This was one of the key findings from the “Innovation in Logistics: Can collaborative discussion platforms support innovation uptake in a competitive logistics industry?” workshop and roundtable, in which the Loginn project Consortium discussed with innovators and innovation adopters from the industry and the research – such as Ludger Brüll (Bayer Technology Services), Andres Kirchheiner and Thomas Zeller (AIS), Richard van Klaveren (DEAL Services), Fernando Liesa (Zaragoza Logistics Center) and many others. The objective was to identify how the industry perceive the role of collaboration in bringing innovation to a company and in general in the logistics sector, particularly in relation with collaboration tools such as social media and discussion platforms (yes, the LogisticsArena also!).
Even though there is a common understanding that innovation is vital for the competitiveness of the European transport and logistics industry, the investment in innovation within the logistics and freight industry is quite low – despite public investment in R&D to liven up the sector. It is not just a matter of how difficult it is to promote and transfer existing prototypical solutions into marketable ones, often these involve a certain degree of collaboration and openness to business partners – but where to find the right partners and customers for a trusted B2B relation?
Nowadays everybody uses social network (if you don’t like Facebook, then probably you are on Twitter, LinkedIn, Google+, Yammer, or some other tool to stay in touch with other people for both personal and business reason) and numerous other social media platforms (blogs, forums, corporate social networks, ecommerce platforms… you name it) are in operation. They are all channels to reach and interact with other people anywhere in the world. Can we use them to innovate, to find new ideas to solve a problem? Yes of course, we all do this in our personal life – we all ask the Web and our friends there for help. But is this the same for a company?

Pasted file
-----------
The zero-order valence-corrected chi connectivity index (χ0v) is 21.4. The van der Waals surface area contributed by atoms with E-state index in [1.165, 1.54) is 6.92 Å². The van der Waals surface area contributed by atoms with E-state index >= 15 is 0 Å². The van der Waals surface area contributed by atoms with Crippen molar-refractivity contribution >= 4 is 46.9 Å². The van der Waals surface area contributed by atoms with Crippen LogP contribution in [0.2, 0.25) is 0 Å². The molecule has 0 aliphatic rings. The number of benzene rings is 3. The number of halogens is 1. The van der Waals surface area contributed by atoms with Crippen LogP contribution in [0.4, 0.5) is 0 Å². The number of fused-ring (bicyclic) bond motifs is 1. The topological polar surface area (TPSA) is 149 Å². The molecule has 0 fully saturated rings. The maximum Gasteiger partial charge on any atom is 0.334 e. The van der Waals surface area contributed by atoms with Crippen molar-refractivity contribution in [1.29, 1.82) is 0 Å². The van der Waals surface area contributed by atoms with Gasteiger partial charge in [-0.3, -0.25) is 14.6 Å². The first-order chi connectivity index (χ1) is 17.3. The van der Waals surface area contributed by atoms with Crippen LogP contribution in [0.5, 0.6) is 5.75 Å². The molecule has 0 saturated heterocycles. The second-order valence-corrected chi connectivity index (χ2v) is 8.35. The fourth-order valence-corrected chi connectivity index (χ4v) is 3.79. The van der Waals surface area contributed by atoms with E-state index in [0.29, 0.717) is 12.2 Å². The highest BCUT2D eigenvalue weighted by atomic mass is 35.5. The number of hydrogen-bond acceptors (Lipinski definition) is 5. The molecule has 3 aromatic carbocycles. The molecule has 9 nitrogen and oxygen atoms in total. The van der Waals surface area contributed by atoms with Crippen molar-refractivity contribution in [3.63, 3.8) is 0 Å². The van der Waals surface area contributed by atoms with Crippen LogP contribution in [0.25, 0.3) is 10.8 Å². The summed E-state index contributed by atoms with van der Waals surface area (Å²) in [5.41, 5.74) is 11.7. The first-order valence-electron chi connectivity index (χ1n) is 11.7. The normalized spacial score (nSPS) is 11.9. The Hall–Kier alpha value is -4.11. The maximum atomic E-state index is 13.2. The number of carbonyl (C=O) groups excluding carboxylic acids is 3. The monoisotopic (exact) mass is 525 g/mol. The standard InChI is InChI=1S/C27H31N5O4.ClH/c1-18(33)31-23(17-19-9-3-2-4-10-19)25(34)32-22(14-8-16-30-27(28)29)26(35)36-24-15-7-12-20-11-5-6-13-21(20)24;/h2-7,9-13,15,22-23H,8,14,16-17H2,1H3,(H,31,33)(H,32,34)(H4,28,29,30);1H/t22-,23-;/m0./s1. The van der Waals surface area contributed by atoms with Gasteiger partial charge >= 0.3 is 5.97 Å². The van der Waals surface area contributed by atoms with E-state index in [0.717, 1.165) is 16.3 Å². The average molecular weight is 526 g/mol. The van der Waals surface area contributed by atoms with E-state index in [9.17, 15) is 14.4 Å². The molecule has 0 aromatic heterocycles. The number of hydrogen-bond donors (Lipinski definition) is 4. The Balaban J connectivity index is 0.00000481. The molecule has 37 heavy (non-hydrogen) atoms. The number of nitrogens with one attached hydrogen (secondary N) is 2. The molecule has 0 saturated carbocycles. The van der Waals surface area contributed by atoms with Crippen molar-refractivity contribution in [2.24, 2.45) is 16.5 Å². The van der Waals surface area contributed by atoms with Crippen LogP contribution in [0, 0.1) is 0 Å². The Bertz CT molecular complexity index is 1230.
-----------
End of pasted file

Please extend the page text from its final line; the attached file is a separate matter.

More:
Are social media the right means for logistics companies to attract new customers (B2C) and collaborate with partners (B2B)? Is actually the channel the main issue – whether for marketing or B2B purposes – or is it still a question about trust in a highly competitive branch?
The event participants from the industry clearly stated that social media do play an important role in the B2C market – you can reach many customers, you can check what people say about your company, you can and have to defend your reputation there. Even more, collaboration platforms can be strategic for building innovation inside a company – creating a more efficient workplace, changing the paradigm of working together – and even outside the company, in the B2B segment. The latter case only works when the trust issue is faced and clear collaboration terms are defined, commonly agreed on and respected. The lack of willingness, the fear to share data and lose competitive advantage must be controlled – there is no need to give your partner the keys of your secret archive, however a balance between collaboration and competition should be found. A cultural change is called for and then the rules of the game should be defined, with a clear understanding of the processes and business models matching the different needs of small transport companies, large LSPs and the other logistics players, in order to optimize the benefits gained from the new tools and minimize any possible risk and loss.
Will this challenge be overcome in the future? We believe so, in the meantime all the companies that already found this golden balance will probably have gained a competitive advantage over the others.
At the conclusion of the event, LOGINN also launched the Associated Partners Group (APG), gathering providers of ICT solutions, shippers and logistics service providers willing to support the dialogue among the different stakeholders groups in the LogisticsArena.
The LOGINN team is welcoming all our new APG members and looking forward to new discussions on http://logisticsarena.eu.